See also

Related Research Articles

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References

  1. Census of Scotland 2011, Table KS101SC – Usual Resident Population, published by National Records of Scotland. Website http://www.scotlandscensus.gov.uk/ retrieved Apr 2018. See “Standard Outputs”, Table KS101SC, Area type: Civil Parish 1930, Area: Abercorn
  2. 1 2 3 Grant, Alison (2010). Macleod, Iseabail (ed.). The Pocket Guide to Scottish Place-Names. Glasgow: Richard Drew Ltd. p. 23. ISBN   978-1-899471-00-3. OCLC   759569647.
  3. 1 2 3 Bethany Fox, 'The P-Celtic Place-Names of North-East England and South-East Scotland', The Heroic Age, 10 (2007), http://www.heroicage.org/issues/10/fox.html (appendix at http://www.heroicage.org/issues/10/fox-appendix.html).
  4. 1 2 3 Jaques and McKean (1 September 1994). West Lothian - An Illustrated Architectural Guide. Scotland: The Rutland Press. p. 37. ISBN   978-1873190258.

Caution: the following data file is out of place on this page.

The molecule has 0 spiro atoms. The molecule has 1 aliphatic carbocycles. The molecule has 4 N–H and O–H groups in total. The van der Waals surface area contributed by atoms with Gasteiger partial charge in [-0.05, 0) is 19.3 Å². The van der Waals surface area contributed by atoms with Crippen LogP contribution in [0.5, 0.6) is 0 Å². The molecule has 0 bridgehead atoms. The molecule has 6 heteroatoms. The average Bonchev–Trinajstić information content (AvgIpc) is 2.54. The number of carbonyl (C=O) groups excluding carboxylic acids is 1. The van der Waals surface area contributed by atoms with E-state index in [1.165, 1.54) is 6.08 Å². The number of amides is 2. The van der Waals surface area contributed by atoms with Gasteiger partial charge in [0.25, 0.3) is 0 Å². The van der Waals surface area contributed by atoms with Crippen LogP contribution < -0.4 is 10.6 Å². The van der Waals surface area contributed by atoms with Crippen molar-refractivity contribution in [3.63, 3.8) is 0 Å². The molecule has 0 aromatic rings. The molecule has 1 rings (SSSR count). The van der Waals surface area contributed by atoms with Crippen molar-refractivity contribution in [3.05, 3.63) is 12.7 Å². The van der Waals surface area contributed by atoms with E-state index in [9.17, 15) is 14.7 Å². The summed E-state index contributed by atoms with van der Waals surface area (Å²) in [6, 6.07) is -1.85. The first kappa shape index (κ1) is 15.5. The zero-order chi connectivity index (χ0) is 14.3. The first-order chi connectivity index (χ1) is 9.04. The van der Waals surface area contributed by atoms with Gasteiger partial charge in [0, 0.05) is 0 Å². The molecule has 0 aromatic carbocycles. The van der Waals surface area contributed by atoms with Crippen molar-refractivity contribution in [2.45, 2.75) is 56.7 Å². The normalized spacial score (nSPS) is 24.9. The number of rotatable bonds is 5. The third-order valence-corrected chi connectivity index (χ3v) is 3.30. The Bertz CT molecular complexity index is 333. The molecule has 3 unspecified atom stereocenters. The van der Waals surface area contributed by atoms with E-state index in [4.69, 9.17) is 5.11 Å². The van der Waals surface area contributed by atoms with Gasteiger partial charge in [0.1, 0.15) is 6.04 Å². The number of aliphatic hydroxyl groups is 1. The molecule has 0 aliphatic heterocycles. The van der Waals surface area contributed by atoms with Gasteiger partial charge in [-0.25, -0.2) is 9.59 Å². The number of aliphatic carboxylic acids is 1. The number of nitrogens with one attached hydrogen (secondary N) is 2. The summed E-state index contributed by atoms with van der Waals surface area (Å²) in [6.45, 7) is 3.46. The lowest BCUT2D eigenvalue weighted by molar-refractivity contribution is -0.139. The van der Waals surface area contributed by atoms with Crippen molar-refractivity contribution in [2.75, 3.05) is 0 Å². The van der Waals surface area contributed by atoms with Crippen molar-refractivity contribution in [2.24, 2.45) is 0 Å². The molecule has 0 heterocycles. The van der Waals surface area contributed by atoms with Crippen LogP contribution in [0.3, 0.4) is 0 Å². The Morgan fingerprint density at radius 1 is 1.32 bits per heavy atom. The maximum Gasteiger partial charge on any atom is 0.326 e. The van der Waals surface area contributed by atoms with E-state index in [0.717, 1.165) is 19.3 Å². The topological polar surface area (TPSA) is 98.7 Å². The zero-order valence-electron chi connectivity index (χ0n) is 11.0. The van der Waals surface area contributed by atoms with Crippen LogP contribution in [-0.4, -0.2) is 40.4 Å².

5. Historic Environment Scotland. "Hopetoun House, Mausoleum (142185)". Canmore . Retrieved 19 June 2017.
  6. 1 2 3 Abercorn History Archived 2014-04-08 at the Wayback Machine from The Seton Family retrieved 24 May 2013
  7. Historic Environment Scotland. "Abercorn Museum (251979)". Canmore . Retrieved 13 May 2022.
  8. Abercorn from Vision of Britain retrieved 24 May 2013
  9. Bede, Ecclesiastical History IV.12.
  10. Bertam Colgrave (tr.), Bede: The Ecclesiastical History of the English People, p. 403, s.v. 192.
  11. Fraser, Battle of Dunnichen, p. 47.
  12. Bede, Ecclesiastical History IV.26.
  13. Annuario Pontificio 2013 (Libreria Editrice Vaticana 2013 ISBN   978-88-209-9070-1), p. 821